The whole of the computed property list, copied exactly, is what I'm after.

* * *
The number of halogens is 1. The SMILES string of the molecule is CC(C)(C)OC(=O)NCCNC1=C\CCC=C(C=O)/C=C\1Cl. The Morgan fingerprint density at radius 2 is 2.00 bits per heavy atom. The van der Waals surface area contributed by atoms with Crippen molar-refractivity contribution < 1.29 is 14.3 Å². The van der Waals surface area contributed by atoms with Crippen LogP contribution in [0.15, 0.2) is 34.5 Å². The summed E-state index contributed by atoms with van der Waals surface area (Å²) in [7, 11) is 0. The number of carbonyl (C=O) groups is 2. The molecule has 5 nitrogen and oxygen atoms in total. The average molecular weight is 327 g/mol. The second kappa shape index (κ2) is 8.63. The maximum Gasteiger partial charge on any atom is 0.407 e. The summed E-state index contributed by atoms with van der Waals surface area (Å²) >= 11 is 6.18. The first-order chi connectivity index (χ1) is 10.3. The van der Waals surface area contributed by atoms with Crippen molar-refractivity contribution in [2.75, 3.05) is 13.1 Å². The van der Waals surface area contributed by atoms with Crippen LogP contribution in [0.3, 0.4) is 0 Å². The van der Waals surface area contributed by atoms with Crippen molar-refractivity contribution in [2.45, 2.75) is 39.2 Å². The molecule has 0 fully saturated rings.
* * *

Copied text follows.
The number of halogens is 1. The SMILES string of the molecule is CC(C)(C)OC(=O)NCCNC1=C\CCC=C(C=O)/C=C\1Cl. The Morgan fingerprint density at radius 2 is 2.00 bits per heavy atom. The van der Waals surface area contributed by atoms with Crippen molar-refractivity contribution < 1.29 is 14.3 Å². The van der Waals surface area contributed by atoms with Crippen LogP contribution in [0.15, 0.2) is 34.5 Å². The summed E-state index contributed by atoms with van der Waals surface area (Å²) in [7, 11) is 0. The number of carbonyl (C=O) groups is 2. The molecule has 5 nitrogen and oxygen atoms in total. The average molecular weight is 327 g/mol. The second kappa shape index (κ2) is 8.63. The maximum Gasteiger partial charge on any atom is 0.407 e. The summed E-state index contributed by atoms with van der Waals surface area (Å²) >= 11 is 6.18. The first-order chi connectivity index (χ1) is 10.3. The van der Waals surface area contributed by atoms with Crippen molar-refractivity contribution in [2.75, 3.05) is 13.1 Å². The van der Waals surface area contributed by atoms with Crippen LogP contribution in [0.3, 0.4) is 0 Å². The van der Waals surface area contributed by atoms with Crippen molar-refractivity contribution in [2.45, 2.75) is 39.2 Å². The molecule has 0 fully saturated rings.